Opening chapters present the global context for the NSR, the development of Chinese universities along international models, and the history and outcomes of EU-China cooperation. The flows and patterns in academic cooperation along the NSR as they shape and have been shaped by China’s universities are then explored in more detail. The conditions for Sino-foreign cooperation are discussed next, with an analysis of regulatory frameworks for cooperation, recognition, data, and privacy. Comparative work follows on the cultural traditions and academic values, similarities, and differences between Sinic and Anglo-American political and educational cultures, and their implications for the governance and mission of higher education, the role of critical scholarship, and the state and standing of the humanities in China. The book concludes with a focus on the “Idea of a University”; the values underpinning its mission, shape, and purpose, reflecting on the implications of China’s rapid higher education development for the geo-politics of higher education itself.
This is not a time to be silent.
This book addresses the opportunities, controversies and tensions surrounding the New Silk Road. It looks at how universities, while faced with challenges to their autonomy and values, stand firm to defend global cooperation.
The global order, based on international governance and multilateral trade mechanisms, built in the aftermath of World War II, is changing rapidly. Notably Brexit and the retreat of the USA from multilateralism have created waves of uncertainty, not the least in the field of higher education, regarding international cooperation, the free movement of students, academics, scientific knowledge and ideas.
Meanwhile, China is launching new global initiatives with its “New Silk Road”, is developing its higher education and research systems at speed, and is actively seeking to cooperate with academic partners along the New Silk Road.
It is unclear how these new relationships will affect European higher education and research; how this cooperation will contribute to addressing the global challenges we are all being faced with, and to the global common good. How this emerging reality can conform with current Western views and growing criticism of China concerning the key values of an open society, the belief in fundamental human rights, dignity, and the rule of law. And how the growing tensions between US and Chinese trade and security agendas and neo-nationalist trends influence collaboration. How can universities tackle these and stand firm to defend internationalization, autonomy, and academic freedom?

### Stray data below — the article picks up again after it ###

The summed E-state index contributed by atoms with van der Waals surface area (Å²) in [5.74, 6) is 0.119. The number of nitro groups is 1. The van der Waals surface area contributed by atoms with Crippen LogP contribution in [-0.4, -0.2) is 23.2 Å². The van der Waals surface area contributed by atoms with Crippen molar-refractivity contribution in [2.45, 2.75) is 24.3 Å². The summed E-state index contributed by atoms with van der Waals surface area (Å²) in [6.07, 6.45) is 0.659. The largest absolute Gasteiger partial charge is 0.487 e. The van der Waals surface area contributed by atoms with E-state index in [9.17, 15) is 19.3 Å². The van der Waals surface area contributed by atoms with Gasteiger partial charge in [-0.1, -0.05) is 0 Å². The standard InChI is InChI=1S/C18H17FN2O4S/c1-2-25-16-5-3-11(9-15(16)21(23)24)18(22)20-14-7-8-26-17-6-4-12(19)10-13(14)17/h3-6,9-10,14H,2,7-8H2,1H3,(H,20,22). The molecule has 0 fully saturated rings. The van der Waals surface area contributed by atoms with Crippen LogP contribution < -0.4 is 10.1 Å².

Clearly, this is not a time to be silent. Therefore the ambition of this book is to be open to the various perspectives and controversies surrounding the NSR, to build understanding for both sides, and to strengthen hope for continued global collaboration. It aims to critically explore the possible implications of the NSR for higher education and research cooperation between China and Europe, by looking at the main challenges and opportunities, including a consideration of the risks and uncertainties in the context of growing sensitivities in relationships between China and the West.
To this end, it presents a rich collection of contributions from an international and interdisciplinary group of scholars from Europe, Asia (notably China), the USA, Russia, and Australia, who were engaged in a two-year dialogue under the research project on “The New Silk Road: Implications for higher education and research cooperation between China and Europe”. It combines perspectives from anthropology, computer sciences, economics, education, history, law, political science, philosophy, science and technology studies, sinology, and sociology.
Central questions regard how academic mobility and cooperation are taking shape along the New Silk Road, under which conditions, defined by whom, and based on which values? And what, if any, difference will the New Silk Road make in the global higher education landscape?
The global Covid pandemic makes these findings only more relevant; how will it impact the main trends and issues in collaboration between China and the West? Which trends in academic cooperation with China will be sustained, enhanced, rebalanced, delayed, or even reversed? How will the EU position itself? And what is most at stake in the changing geopolitical order: international collaboration, competition, trust, open science, globalization as such?
The emerging new global context provides abundant food for thought and a wealth of questions for further research. The editors remain convinced that such research should be undertaken in close collaboration between China and the West.
About the editors:
Marijk van der Wende, Distinguished Faculty Professor of Higher Education, Utrecht University
William C. Kirby, T. M. Chang Professor of China Studies, Harvard University
Nian Cai Liu, Director of the Center for World-Class Universities, Shanghai Jiao Tong University
Simon Marginson, Professor of Higher Education, University of Oxford
Table of Contents | Author Information | For press and media inquiries, please Contact Us | Request a Copy for Review Here | View this Press Release as PDF.
The project is carried out by an international consortium coordinated by Utrecht University’s Centre for Global Challenges (UGlobe).